Of all the examples mentioned above, I think the worst label you can give a team is “account”. I think people are sometimes tempted to call it that because in most applications the responsibility for billing rests with the team. However, the problem in practice with trying to call the team an “account” is that the vast majority of people associate the word “account” with user accounts, so trying to use the same word in the context of a “team account” is just plain confusing.

In retrospect, I do sometimes wish I had called the actual class Organization instead of Team, because the two are basically equivalent in the way people understand them, but between the two, Team is more likely to conflict with concepts in the domains that software is being written for. I more than almost anyone should have picked up on that, since one of the first Rails applications I ever wrote was for managing youth sports leagues. However, I didn’t and I think it will probably be Team in Bullet Train for quite a long time.

What about invitations, memberships, roles, etc.?

In Bullet Train, the rest of the domain model looks like this:

  • A User belongs to a Team through a Membership.
  • The Membership can have one or more Roles associated with it.
  • The Membership model itself can be extended by developers to include additional types of permissions that can be configured on a per-Membership basis, e.g. access to certain features or specific resources.
  • When adding a new Membership, an Invitation is also created and sent via email.
  • The Invitation can be claimed by either a new or existing User, even if the email address doesn’t match where the invitation was delivered too.
  • The Invitation goes away once claimed.

Also, when billing is enabled and relevant:

  • The Subscription belongs to the Team, not a User.
  • When billing is “per user”, the quantity of subscriptions (in Stripe’s language) can simply be implemented as team.memberships.count in the subscription_quantity method of Team. (You can get more creative with this logic if, for example, you want to only charge for active users.)

Resource assignments and references should be to Membership and not User!

This doesn’t seem to come naturally to developers at all, but it’s important because it unlocks a much improved user experience for the folks who are responsible for both inviting new team members into a system.

Consider an example of our actual implementation of at-mentions within a Conversation:

  • If at-mentions were associated directly with a User, a team administrator would need to wait until an invited team member actually created an account and claimed their Invitation before there is a User to at-mention. They can’t start including that incoming team member right away. This is similar to systems like GitHub, where you can’t assign issues to a user until they’ve accepted their invitation. It’s unideal.

  • If at-mentions are associated with a Membership, then a team administrator can start including the incoming team member in discussions as soon as they’ve had the idea to add them. The messages will be waiting in that team member’s inbox if and when they accept the invitation to join the team, even if they didn’t have a User account previously. This is ideal.

How can this be improved?

There used to be an entire section in this post, under this headline, highlighting the improvements we were planning to make to the multitenancy domain modeling in Bullet Train. However, we completed the massive refactor that was required to accomplish all of what was discussed in the previous section in early 2020. At this point, I think the largest outstanding improvement is:

  • I don’t think Invitation actually needs to exist as its own model anymore, I think it can probably be rolled into Membership itself.
  • I'm also pretty sure Role can go away as a model as well, and instead these assignments can be persisted as an array of keys on the Membership.

How can this be extended?

The system described above has been able to either accommodate or be extended to accommodate every type of collaborative application that has been built on Bullet Train. It doesn’t handle every single situation out-of-the-box, but it’s always been a start in the right direction.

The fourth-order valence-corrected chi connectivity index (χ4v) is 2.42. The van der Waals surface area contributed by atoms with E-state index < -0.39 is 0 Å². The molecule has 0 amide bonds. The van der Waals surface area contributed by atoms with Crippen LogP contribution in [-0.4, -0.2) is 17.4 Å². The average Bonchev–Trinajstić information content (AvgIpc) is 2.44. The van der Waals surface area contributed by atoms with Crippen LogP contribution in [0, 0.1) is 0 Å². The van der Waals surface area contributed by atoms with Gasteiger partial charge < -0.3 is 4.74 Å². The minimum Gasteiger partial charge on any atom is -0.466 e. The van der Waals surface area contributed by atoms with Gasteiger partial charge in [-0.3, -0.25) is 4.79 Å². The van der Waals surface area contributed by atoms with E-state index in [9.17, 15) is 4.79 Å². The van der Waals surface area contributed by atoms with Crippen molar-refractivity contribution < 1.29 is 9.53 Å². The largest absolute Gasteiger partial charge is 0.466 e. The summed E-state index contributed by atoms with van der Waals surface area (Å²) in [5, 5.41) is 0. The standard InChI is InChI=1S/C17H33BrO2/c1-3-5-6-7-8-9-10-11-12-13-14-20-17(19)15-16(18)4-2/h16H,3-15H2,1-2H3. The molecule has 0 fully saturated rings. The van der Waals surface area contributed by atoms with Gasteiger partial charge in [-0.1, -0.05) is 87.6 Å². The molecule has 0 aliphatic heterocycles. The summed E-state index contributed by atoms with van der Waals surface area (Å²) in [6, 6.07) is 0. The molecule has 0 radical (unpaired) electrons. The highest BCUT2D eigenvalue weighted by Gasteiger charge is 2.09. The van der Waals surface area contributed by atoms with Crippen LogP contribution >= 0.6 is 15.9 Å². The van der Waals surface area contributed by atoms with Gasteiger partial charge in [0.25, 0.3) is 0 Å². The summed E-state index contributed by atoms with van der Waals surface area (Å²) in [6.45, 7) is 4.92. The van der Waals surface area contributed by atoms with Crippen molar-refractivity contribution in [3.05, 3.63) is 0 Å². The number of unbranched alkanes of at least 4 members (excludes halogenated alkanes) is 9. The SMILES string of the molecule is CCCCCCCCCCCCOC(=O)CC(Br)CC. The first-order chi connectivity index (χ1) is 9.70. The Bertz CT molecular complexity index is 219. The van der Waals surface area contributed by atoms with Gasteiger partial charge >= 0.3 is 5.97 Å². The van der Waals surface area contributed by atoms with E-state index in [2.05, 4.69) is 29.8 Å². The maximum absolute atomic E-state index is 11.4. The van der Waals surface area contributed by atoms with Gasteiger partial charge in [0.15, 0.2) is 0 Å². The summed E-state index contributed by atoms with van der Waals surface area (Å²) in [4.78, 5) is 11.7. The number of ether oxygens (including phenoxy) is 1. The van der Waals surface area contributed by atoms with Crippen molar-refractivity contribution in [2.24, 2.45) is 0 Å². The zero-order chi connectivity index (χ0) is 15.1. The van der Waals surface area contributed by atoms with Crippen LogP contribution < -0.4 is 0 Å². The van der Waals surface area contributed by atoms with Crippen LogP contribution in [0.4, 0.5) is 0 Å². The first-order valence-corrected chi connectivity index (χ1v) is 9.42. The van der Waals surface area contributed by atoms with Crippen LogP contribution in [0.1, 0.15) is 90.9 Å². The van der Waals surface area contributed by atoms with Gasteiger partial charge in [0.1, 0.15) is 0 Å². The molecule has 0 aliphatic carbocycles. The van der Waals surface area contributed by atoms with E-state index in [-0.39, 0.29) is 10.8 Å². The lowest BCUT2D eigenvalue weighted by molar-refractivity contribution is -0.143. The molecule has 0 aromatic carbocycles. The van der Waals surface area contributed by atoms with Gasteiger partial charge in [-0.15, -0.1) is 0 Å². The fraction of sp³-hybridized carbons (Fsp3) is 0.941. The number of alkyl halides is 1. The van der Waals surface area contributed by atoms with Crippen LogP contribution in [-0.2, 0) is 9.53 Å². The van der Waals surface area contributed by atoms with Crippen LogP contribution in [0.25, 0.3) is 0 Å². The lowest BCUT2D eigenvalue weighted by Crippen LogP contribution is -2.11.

Some Bullet Train applications have been extended with even more advanced team functionality:

Team Types

A Team can also be associated with a specific “team type” so as to differentiate (for example) households from businesses, schools from families, etc.

Parent and Child Teams

Sometimes different team types end up falling into a parent and child relationship. For example, a school using your multitenant software might need to invite a family to sign up in order to interact with them, but the family is signing up to engage specifically with the school and the school technically owns the family’s Team. We provide an example of how to implement this as a feature branch in Bullet Train.

Team Memberships

An entire Team can be invited to collaborate as part of another Team. This is especially useful in applications where a business might want to pull in an entire agency to collaborate on a project.

We’d like to open source this!

It’s been my intention for awhile to open source this foundational piece of Bullet Train so that all Rails developers can be done with this once-and-for-all. I don’t think my solution is perfect, but it’s worked really well for a lot of people, has been extended into some pretty complex configurations, and has been deployed in some pretty sophisticated places, and I think it can only get better with contributions from more people and exposure to other applications that won’t ever be built on Bullet Train.

So many of the collaborative features that have been added to Bullet Train in the past 3+ years were only possible to build and ship for customers because of the many assumptions I could make about the way teams were implemented and permissions were set up. If something like this becomes broadly adopted in the Rails ecosystem, I think it could unlock a bit of a renaissance of library development for higher-level features than what a lot of libraries are able to provide now. I want to continue pushing forward the idea that Rails is still the best tool to build and deploy new web applications quickly.

There are existing Bullet Train customers who have expressed an interesting in participating in this open-source endeavor. If you’re interested in participating, feel free to reach out to me via Twitter DM directly. If you’re not on Twitter, email works as well. (It’s my first name at the root domain of this page.) Any projects will adopt the Ruby on Rails Code of Conduct and the Contributor Covenant.